Bengal wants ‘others’ in hills talks

The Telegraph

May 5: Bengal wants all stakeholders in Darjeeling and the Dooras and Terai to participate in the next political-level talks to bring an end to the hill impasse, sources in the Union home ministry as well as the state government said today.

This is likely to delay the resolution of the problem and the setting up of an interim authority since the Gorkha Janmukti Morcha, which is leading the agitation for a separate Gorkhaland state, is bitterly opposed to the idea.

The next round of political-level talks is scheduled for the end of this month. In the last round held in New Delhi in March, the state and central governments and the Morcha were involved.

However, Subash Ghisingh’s GNLF and the Akhil Bharatiya Adivasi Vikas Parishad as well as Left Front partner RSP have been demanding that they, too, be included in the talks as they have a stake in the areas that the Morcha wants to be brought under the interim set-up.

The Morcha has been demanding that not only the entire Darjeeling district — including Siliguri with a predominantly Bengali population — but also parts of the Dooars where Gorkhas are in a majority be included in the interim set-up. The geographical boundary of the interim set-up would define the shape of Gorkhaland, the Morcha had said.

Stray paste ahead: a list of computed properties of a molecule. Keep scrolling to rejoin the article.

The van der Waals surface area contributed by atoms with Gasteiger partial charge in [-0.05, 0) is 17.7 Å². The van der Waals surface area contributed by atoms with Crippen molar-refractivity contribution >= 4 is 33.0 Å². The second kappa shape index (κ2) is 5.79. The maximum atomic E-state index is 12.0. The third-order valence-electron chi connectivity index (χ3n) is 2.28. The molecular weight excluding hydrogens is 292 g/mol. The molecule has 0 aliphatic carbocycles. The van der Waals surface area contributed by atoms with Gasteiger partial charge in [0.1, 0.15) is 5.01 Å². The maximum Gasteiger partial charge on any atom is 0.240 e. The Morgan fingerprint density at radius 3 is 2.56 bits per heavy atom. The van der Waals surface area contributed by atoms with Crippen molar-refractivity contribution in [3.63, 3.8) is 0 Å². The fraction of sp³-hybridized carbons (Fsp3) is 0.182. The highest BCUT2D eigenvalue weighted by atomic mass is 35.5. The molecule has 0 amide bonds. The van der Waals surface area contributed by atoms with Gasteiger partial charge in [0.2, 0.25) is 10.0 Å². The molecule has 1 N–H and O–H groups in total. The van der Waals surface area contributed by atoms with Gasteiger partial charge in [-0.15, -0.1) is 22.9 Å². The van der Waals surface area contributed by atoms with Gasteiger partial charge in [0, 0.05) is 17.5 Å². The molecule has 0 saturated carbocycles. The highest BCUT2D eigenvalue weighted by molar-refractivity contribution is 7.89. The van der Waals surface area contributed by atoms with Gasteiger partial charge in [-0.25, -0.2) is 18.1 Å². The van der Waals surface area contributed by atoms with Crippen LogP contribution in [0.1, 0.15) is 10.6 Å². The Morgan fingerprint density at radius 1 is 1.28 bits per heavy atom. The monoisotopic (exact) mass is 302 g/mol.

According to sources in the government, the administration now not only wants the GNLF and the Adivasi Vikas Parishad, but also the ABGL, CPRM and the RSP, to be included in the talks.

Sources in the home ministry said the Bengal government had conveyed to it that a solution to the Gorkhaland problem could not be reached without including all the stakeholders.

“So far the state and central governments have only talked with the Morcha,” said an official. “But there are other political formations and groups, which have a significant presence, in the hills and the Dooars. For instance, the CPRM is the second largest hill party after the Morcha, and the RSP as well as the Adivasi Vikas Parishad have a far greater presence in the Dooars than the Morcha. So it is only fair that their views are also factored in, otherwise there will be no consensus.”

State urban development minister Asok Bhattacharya, who represented the state government in the last meeting, spoke on similar lines.

“Our intention is to tell the Union government that we want to take into account the views of all the political parties on the Darjeeling issue before the final agreement is signed,” Bhattacharya said. “We want a consensus to emerge before signing the pact. But there’s no question of ceding the Dooars, Terai or Siliguri.’’

However, this runs contrary to what the interlocutor for talks, Vijay Madan, had said recently. He had specifically said on a recent visit to Sukna that other than those involved in the last round of talks at the political level no other party would be invited for the next round of talks.


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